Collapsin Response Mediator Protein 5 (CRMP5) Induces Mitophagy Thereby Regulating Mitochondrion Numbers in Dendrites [Cell Biology]

December 9th, 2013 by Brot, S., Auger, C., Bentata, R., Rogemond, V., Menigoz, S., Chounlamountri, N., Girard–Egrot, A., Honnorat, J., Moradi–Ameli, M.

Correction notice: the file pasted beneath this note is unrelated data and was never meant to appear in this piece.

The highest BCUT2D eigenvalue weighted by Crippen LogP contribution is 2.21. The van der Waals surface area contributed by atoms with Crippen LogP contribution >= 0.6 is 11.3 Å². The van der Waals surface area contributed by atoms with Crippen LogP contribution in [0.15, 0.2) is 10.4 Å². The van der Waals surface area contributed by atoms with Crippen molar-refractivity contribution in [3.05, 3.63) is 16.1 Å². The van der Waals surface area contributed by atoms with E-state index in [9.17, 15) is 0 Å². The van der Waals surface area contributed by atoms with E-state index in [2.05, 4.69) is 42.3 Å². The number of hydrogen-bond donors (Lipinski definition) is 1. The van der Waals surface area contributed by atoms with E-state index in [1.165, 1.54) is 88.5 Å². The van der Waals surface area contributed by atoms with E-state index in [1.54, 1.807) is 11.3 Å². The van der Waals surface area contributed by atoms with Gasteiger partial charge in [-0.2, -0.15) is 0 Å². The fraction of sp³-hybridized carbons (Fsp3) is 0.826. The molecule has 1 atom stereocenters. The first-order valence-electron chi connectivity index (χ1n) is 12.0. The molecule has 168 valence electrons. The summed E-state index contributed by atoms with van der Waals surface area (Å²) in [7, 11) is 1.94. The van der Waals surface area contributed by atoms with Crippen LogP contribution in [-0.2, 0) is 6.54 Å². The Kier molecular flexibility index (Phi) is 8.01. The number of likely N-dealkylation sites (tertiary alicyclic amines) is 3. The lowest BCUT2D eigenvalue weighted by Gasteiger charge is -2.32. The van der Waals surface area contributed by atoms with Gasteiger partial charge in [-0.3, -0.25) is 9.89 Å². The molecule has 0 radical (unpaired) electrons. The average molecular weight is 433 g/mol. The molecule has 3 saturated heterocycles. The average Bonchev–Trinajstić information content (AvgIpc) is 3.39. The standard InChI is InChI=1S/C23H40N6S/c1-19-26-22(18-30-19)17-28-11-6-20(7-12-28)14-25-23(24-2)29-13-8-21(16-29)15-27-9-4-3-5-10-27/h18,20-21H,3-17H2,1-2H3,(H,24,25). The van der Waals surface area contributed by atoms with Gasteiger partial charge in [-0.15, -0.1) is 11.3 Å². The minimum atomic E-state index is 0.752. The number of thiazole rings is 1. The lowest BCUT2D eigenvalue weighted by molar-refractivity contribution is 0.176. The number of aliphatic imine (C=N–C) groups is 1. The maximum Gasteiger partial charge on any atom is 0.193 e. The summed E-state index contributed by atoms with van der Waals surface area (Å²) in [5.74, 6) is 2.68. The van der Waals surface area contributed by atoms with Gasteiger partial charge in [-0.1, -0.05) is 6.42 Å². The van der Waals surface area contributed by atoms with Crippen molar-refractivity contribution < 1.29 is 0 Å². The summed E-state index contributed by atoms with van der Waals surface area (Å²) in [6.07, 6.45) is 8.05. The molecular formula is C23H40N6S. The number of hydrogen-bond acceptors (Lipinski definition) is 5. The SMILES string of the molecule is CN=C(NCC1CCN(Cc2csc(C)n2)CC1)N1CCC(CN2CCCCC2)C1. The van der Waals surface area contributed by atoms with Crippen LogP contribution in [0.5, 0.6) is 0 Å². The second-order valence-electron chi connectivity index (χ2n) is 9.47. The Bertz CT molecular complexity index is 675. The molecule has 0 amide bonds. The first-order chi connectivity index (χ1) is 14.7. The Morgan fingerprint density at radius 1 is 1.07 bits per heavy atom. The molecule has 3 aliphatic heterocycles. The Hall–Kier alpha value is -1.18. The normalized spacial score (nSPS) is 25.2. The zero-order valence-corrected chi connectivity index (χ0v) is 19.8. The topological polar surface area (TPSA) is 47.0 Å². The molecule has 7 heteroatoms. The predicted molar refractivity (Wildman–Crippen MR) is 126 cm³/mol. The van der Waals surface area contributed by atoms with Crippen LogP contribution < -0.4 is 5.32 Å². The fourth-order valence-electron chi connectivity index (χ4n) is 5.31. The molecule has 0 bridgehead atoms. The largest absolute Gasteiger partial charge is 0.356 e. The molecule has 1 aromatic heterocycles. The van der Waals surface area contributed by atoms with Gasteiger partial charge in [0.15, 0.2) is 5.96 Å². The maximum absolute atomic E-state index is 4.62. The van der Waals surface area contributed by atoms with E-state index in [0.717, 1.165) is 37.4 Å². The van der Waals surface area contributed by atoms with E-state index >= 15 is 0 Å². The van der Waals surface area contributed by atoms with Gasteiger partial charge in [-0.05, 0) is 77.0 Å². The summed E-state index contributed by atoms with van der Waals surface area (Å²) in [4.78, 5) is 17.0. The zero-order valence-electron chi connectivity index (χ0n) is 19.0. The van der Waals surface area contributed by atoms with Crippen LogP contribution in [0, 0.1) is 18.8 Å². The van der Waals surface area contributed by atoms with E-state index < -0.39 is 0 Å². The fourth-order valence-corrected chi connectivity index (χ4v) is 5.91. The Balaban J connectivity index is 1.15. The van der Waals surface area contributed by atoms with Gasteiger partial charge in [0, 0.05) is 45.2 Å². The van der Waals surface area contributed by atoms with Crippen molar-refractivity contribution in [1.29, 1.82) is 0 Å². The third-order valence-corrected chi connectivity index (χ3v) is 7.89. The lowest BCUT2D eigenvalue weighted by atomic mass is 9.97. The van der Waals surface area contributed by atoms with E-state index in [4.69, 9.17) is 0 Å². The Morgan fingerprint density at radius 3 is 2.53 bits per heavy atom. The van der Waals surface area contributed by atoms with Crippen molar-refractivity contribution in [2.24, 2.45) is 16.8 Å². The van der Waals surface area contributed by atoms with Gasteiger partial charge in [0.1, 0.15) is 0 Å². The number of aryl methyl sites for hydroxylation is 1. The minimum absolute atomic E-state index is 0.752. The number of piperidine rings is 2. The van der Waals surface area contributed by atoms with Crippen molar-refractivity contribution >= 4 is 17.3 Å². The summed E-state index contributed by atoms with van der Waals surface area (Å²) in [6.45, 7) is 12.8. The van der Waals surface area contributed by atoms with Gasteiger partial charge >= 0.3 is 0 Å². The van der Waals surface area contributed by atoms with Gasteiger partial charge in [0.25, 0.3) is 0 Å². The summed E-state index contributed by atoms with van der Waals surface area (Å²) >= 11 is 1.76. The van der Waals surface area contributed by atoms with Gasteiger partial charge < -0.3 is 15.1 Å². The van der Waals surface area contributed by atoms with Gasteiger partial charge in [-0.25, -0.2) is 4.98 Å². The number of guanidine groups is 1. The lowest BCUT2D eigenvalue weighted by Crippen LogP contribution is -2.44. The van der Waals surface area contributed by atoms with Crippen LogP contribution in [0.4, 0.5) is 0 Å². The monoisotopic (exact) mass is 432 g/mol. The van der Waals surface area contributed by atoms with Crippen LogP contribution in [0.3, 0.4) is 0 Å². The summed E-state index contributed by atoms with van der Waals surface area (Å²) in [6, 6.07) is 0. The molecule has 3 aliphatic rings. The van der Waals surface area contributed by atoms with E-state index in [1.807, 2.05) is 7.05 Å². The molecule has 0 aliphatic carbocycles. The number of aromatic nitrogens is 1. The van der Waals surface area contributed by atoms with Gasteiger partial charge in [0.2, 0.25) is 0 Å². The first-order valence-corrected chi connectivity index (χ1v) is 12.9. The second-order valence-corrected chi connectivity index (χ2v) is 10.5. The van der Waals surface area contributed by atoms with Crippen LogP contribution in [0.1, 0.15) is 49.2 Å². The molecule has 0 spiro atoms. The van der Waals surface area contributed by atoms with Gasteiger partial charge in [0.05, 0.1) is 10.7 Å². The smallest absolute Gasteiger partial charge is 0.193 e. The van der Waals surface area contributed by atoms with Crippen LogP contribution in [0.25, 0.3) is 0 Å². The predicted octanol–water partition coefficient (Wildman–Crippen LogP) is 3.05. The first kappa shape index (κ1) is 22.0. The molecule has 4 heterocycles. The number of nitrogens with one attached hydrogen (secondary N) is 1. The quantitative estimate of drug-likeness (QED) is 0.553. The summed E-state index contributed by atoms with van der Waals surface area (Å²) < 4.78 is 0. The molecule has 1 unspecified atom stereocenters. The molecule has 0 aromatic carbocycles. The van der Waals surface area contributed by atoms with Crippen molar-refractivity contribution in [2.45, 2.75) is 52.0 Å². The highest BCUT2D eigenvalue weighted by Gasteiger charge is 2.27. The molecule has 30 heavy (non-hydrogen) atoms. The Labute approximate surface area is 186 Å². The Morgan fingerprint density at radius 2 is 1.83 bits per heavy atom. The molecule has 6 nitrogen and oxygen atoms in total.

Degradation of damaged mitochondria by mitophagy is an essential process to ensure cell homeostasis. Because neurons, with a high-energy demand, are particularly dependent on the mitochondrial dynamics, mitophagy represents a key mechanism ensuring a correct neuronal function. Collapsin response mediator proteins 5 (CRMP5) belongs to a family of cytosolic proteins involved in axon guidance and neurite outgrowth signaling during neural development. CRMP5, highly expressed during brain development, plays an important role in the regulation of neuronal polarity by inhibiting dendrite outgrowth at early developmental stages. Here, we demonstrate that CRMP5 is present, in vivo, in brain mitochondria, and is targeted to the inner mitochondrial membrane. The mitochondrial localization of CRMP5 induces mitophagy; CRMP5 over-expression triggers a drastic change in mitochondrial morphology, increases the number of lysosomes and double-membrane vesicles termed autophagosomes, and enhances the occurrence of microtubule-associated protein 1 light chain 3 (LC3) at mitochondrial level. Moreover, LC3 lipidated form, LC3-II, triggering autophagy by insertion into autophagosomes, enhances indicating mitophagy initiation. Lysosomal marker translocates at the mitochondrial level suggesting autophagosome-lysosome fusion, and induces the reduction of mitochondrial content via lysosomal degradation. We show that during early developmental stages, the strong expression of endogenous CRMP5, inhibiting dendrite growth, correlates with a decrease of mitochondrial content. On the opposite, the knockdown or the decrease of CRMP5 expression at later stages, both enhances mitochondrion numbers in cultured neurons, suggesting that CRMP5 modulates these numbers. Our study elucidates a novel regulatory mechanism that utilizes CRMP5-induced mitophagy to orchestrate proper dendrite outgrowth and neuronal function.